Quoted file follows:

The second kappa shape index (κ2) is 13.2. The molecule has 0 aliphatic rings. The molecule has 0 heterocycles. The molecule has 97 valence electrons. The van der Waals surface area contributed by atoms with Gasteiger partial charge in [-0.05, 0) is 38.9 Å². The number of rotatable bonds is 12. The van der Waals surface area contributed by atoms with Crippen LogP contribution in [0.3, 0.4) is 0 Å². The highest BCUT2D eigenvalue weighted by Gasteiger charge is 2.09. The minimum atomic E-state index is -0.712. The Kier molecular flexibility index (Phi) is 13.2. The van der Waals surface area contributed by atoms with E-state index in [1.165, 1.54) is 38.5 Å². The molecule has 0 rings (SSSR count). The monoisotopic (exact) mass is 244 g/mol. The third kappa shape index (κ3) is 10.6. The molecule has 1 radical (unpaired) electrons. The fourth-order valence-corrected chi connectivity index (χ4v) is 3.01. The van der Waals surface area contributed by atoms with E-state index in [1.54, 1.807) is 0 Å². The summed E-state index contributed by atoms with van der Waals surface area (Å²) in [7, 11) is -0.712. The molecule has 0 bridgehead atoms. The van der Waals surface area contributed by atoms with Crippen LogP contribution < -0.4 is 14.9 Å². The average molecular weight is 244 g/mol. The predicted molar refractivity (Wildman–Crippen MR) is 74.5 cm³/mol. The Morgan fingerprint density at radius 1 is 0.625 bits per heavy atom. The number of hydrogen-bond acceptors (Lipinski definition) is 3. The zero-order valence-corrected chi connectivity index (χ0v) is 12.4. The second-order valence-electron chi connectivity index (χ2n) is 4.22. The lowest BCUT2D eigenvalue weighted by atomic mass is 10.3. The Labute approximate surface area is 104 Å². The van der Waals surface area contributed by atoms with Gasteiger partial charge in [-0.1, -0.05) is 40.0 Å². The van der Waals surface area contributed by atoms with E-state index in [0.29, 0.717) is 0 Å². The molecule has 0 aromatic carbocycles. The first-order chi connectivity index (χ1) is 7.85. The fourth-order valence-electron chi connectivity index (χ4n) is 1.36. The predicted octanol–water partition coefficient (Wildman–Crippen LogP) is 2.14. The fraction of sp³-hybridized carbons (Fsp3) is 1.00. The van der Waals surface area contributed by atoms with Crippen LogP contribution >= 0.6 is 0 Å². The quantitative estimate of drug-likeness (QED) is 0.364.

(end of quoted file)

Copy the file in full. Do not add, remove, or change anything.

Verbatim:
The second kappa shape index (κ2) is 13.2. The molecule has 0 aliphatic rings. The molecule has 0 heterocycles. The molecule has 97 valence electrons. The van der Waals surface area contributed by atoms with Gasteiger partial charge in [-0.05, 0) is 38.9 Å². The number of rotatable bonds is 12. The van der Waals surface area contributed by atoms with Crippen LogP contribution in [0.3, 0.4) is 0 Å². The highest BCUT2D eigenvalue weighted by Gasteiger charge is 2.09. The minimum atomic E-state index is -0.712. The Kier molecular flexibility index (Phi) is 13.2. The van der Waals surface area contributed by atoms with E-state index in [1.165, 1.54) is 38.5 Å². The molecule has 0 rings (SSSR count). The monoisotopic (exact) mass is 244 g/mol. The third kappa shape index (κ3) is 10.6. The molecule has 1 radical (unpaired) electrons. The fourth-order valence-corrected chi connectivity index (χ4v) is 3.01. The van der Waals surface area contributed by atoms with E-state index in [1.54, 1.807) is 0 Å². The summed E-state index contributed by atoms with van der Waals surface area (Å²) in [7, 11) is -0.712. The molecule has 0 bridgehead atoms. The van der Waals surface area contributed by atoms with Crippen LogP contribution < -0.4 is 14.9 Å². The average molecular weight is 244 g/mol. The predicted molar refractivity (Wildman–Crippen MR) is 74.5 cm³/mol. The Morgan fingerprint density at radius 1 is 0.625 bits per heavy atom. The number of hydrogen-bond acceptors (Lipinski definition) is 3. The zero-order valence-corrected chi connectivity index (χ0v) is 12.4. The second-order valence-electron chi connectivity index (χ2n) is 4.22. The lowest BCUT2D eigenvalue weighted by atomic mass is 10.3. The Labute approximate surface area is 104 Å². The van der Waals surface area contributed by atoms with Gasteiger partial charge in [-0.1, -0.05) is 40.0 Å². The van der Waals surface area contributed by atoms with E-state index in [0.29, 0.717) is 0 Å². The molecule has 0 aromatic carbocycles. The first-order chi connectivity index (χ1) is 7.85. The fourth-order valence-electron chi connectivity index (χ4n) is 1.36. The predicted octanol–water partition coefficient (Wildman–Crippen LogP) is 2.14. The fraction of sp³-hybridized carbons (Fsp3) is 1.00. The van der Waals surface area contributed by atoms with Crippen LogP contribution >= 0.6 is 0 Å². The quantitative estimate of drug-likeness (QED) is 0.364.